Fersiwn Gymraeg ar gael yma

For many of us, January isn’t exactly the most popular month. As we reluctantly take down the tree and the tinsel, we feel the excitement and vibrancy of Christmas fade into the distance, and familiarise ourselves again with the working day routine.

Many of us see the table that was festively decorated for Christmas dinner mere days ago now return to be the makeshift work desk. Throw in a pandemic and a lockdown, and it wouldn’t be unreasonable to feel that this January is the grimmest in recent memory!

But while hope may at times feel in short supply, it is important to remember how nature is always there for us. And while it may not be the solution to all of life’s problems, it can amaze, calm, humour and as we have seen over the last year, comfort us. The numbers of people who turned to the nature on their doorsteps over an anxious 2020 was incredible. And with another lockdown underway, we all need something to look forward to this month – and this is where the Big Garden Birdwatch comes into things!

An hour to treasure  

On the weekend of January 29-31, we embark on the biggest citizen science project in the UK. We take an hour of our time to put our phones down, put the kettle on and look out to our garden (or green space from the window) to take note of the birds that we see. This is not only a good way of escaping the hectic and electronically led normality of our daily lives, but also a way of giving something back to our feathered friends. The birds, who grace our gardens and green spaces and who can bring so much joy to us from day-to-day, very much depend on this annual birdwatch.

Here’s why.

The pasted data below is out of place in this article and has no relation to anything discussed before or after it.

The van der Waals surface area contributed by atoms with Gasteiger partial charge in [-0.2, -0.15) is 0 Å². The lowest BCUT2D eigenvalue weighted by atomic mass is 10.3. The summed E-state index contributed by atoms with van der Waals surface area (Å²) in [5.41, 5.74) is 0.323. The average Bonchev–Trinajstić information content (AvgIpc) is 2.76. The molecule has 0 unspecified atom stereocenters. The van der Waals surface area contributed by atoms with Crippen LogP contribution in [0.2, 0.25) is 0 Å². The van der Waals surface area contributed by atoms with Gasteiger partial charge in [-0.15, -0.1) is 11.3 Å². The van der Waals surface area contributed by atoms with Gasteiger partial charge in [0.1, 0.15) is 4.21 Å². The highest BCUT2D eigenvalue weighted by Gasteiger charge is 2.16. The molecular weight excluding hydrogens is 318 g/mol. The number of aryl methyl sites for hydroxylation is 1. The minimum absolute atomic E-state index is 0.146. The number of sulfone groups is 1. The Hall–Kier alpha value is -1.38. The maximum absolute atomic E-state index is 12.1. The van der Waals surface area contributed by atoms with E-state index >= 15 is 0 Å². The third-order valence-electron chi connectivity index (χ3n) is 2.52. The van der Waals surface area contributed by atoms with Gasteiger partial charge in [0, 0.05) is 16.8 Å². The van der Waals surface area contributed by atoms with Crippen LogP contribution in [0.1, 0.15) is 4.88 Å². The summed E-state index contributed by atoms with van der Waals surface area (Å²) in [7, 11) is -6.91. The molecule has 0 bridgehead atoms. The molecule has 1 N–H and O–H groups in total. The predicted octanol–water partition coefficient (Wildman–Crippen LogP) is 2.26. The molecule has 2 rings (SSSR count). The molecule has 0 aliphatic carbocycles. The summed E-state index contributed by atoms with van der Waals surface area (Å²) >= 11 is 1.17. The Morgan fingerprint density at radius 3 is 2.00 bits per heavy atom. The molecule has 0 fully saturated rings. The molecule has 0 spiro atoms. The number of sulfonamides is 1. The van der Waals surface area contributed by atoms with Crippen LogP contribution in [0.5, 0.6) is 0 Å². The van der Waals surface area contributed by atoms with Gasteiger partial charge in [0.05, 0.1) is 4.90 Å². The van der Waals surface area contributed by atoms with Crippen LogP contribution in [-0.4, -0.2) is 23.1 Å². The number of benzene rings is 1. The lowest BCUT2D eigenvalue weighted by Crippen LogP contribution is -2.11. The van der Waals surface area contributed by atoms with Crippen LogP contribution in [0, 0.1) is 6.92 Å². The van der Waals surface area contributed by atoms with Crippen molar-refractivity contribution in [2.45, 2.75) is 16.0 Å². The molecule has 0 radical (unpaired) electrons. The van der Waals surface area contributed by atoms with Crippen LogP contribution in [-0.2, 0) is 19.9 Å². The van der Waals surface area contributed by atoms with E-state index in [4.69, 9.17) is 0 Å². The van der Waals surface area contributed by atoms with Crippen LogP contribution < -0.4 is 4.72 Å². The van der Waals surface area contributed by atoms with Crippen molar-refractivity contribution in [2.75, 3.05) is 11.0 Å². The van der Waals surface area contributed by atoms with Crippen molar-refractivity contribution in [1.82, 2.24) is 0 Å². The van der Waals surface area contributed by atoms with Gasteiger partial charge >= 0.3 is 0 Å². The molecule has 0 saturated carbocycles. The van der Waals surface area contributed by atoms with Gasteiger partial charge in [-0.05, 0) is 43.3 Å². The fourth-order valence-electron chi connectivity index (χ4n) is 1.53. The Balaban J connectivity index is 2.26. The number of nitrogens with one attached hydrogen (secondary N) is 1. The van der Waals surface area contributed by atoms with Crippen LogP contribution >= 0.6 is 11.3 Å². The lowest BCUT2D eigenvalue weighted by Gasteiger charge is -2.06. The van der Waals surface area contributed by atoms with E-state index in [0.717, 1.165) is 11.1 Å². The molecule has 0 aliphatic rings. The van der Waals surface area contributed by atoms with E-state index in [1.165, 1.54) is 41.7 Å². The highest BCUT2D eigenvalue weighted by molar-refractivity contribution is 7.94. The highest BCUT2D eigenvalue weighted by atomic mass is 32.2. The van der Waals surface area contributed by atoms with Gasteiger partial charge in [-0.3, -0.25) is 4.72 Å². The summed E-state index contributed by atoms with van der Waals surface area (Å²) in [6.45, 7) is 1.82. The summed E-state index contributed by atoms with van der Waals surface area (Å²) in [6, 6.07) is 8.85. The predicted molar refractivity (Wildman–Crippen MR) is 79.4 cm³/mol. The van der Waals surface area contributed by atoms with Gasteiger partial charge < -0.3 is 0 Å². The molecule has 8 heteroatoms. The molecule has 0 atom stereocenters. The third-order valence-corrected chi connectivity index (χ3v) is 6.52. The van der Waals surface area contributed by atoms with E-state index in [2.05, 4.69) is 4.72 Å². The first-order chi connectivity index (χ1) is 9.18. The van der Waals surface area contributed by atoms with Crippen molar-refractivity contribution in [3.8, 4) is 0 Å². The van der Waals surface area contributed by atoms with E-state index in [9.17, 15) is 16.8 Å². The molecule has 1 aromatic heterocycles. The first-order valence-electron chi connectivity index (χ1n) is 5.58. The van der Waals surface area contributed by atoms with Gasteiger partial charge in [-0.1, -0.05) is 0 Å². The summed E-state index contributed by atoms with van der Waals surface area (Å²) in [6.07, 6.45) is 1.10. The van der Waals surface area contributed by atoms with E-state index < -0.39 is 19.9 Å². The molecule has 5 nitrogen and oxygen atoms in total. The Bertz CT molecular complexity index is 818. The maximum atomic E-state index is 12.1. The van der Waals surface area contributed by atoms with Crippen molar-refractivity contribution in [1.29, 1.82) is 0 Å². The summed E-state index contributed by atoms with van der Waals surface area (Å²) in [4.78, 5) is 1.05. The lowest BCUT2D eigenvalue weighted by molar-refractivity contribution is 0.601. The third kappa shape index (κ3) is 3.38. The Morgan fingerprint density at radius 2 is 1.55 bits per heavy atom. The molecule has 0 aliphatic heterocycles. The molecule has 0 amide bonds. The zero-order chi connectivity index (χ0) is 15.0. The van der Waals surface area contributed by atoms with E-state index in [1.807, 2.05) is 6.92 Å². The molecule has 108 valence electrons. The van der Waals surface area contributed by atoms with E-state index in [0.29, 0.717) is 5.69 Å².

So much of what we learn through the Big Garden Birdwatch comes into practice in terms of how and where we focus our work and effort. We can see what birds are doing well, which are struggling, and act accordingly to help those birds that need a helping hand in an ever-changing Wales.

So what can you look out for in your garden this month? Expect to see a lot of the usual garden birds - house sparrows, blue tits, starlings, robin, dunnocks, blackbirds, maybe even a greater spotted woodpecker. Recent Big Garden Birdwatch results in recent years have shown a consistent rise in numbers of goldfinches and long tailed tits, so keep a look out for those also.

Food for thought

Food is especially important to birds at this cold time of year, and with a variety of bird food comes a variety of birds! Fill your feeders with sunflower hearts, which are a favourite among most species. Peanuts are great for blue and great tits and the occasional nuthatch, as are nyjer seed for the goldfinches. Some birds such as the robin, dunnock or blackbird prefer to eat from the ground – so throw a good whack of suet nibbles down for them. Suet cakes and fat balls are also fantastic for attracting starlings, who will gather in large flocks if there’s a feast to be had! If you don’t have much bird food, not to worry – kitchen scraps such as cake and biscuit crumbs, cooked rice and pasta, will also be appreciated. Be careful not to put too much out and don’t forget to keep your feeders and surfaces clean.

So, if you haven’t already, go and register for the Big Garden Birdwatch now – and join us in helping our wonderful nature and give this January some light at the end of the tunnel!

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